Highway Funding:

Federal Distribution Formulas Should Be Changed

RCED-86-114: Published: Mar 31, 1986. Publicly Released: Apr 30, 1986.

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In response to a congressional request, GAO reviewed the statutory formulas used to apportion federal highway funds to the states.

More than $13 billion in highway funds have been apportioned among the states in fiscal year 1986 on the basis of highway formulas enacted by Congress over the years. GAO found that: (1) the factors used in formulas to apportion highway funds should reflect the extent and usage of today's highway system; (2) lane-miles is a direct measure of the size of the road network and should be used to reflect the extent of the system to be preserved; (3) highway use can be measured by both vehicle-miles of travel and motor fuel consumption; (4) each method of measurement has advantages and disadvantages as a formula; (5) the interstate resurfacing, restoration, rehabilitation, and reconstruction program is the only formula currently using a combination of these factors; and (6) the primary, secondary, and urban formulas need to be revised to be consistent with the extent and use of the current system. Changing the factors used in arriving at these apportionment formulas would result in some states receiving more or less funds than under the present formulas.

Matters for Congressional Consideration

  1. Status: Closed - Not Implemented

    Comments: Congress recently enacted the 5-year Federal-Aid Highway Act, which does not address this recommendation to revise highway apportionment factors. No change is expected in the immediate future.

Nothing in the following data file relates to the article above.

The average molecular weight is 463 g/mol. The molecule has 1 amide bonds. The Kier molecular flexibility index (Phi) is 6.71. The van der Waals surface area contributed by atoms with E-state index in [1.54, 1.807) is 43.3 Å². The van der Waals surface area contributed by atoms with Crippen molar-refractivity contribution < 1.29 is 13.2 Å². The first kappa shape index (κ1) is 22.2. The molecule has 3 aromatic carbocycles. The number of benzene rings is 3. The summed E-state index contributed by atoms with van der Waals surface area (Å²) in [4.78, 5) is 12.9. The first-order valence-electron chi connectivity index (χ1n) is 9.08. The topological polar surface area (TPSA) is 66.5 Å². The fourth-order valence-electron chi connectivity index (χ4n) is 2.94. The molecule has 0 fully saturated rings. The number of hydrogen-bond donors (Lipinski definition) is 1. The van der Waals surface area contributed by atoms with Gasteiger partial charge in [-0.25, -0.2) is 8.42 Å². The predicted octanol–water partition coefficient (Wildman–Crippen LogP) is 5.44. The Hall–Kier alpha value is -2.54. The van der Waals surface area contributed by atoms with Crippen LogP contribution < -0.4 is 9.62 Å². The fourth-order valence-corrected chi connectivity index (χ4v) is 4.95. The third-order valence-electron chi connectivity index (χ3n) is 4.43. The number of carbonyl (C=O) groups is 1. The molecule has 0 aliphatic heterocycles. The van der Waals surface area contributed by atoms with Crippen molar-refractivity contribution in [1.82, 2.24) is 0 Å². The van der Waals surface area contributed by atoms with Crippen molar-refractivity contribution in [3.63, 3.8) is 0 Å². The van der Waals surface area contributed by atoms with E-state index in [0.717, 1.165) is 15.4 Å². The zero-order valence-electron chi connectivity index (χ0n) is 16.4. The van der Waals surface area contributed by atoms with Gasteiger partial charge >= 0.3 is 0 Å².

Matter: Congress should revise the factors used in the primary, secondary, and urban formulas as follows: (1) land area, which correlates poorly with the extent of the highway system, should be deleted from the primary and secondary formulas and be replaced with lane-miles, which more closely measures the extent of the highway system; (2) population, either rural or urban, which is an inexact measure of highway use, should be replaced with either vehicle miles of travel or motor fuel consumption, either of which more closely reflects highway use, including changes in such use; (3) postal mileage, which seems to bear no relationship to either the extent of the highway system or its use, should be deleted from the primary and secondary formulas; and (4) lane-miles should be added to the federal-aid urban highway apportionment formula, which is now based only on urban population, to provide a measure of the extent of the urban system.

  2. Status: Closed - Not Implemented

    Comments: The recently enacted 5-year Federal-Aid Highway Act does not include this recommendation to weight factors, based on road deterioration. GAO does not anticipate any legislative change in the near future.

    Matter: Congress should request that the primary, secondary, and urban formula factors be weighted to reflect road deterioration.

  3. Status: Closed - Not Implemented

    Comments: Actions along the lines recommended have not been contemplated at this time. Census Bureau information collection efforts are being cut back, thus, data may not be available. The 1987 Federal-Aid Highway Act did not include this recommendation. Apparently, it was not considered while the bill was in committee.

    Matter: If Congress wishes to continue to use population in primary, secondary, and urban formulas, the Census Bureau's current state population estimates should be used between decennial censuses to develop annual estimates of urban and rural population.


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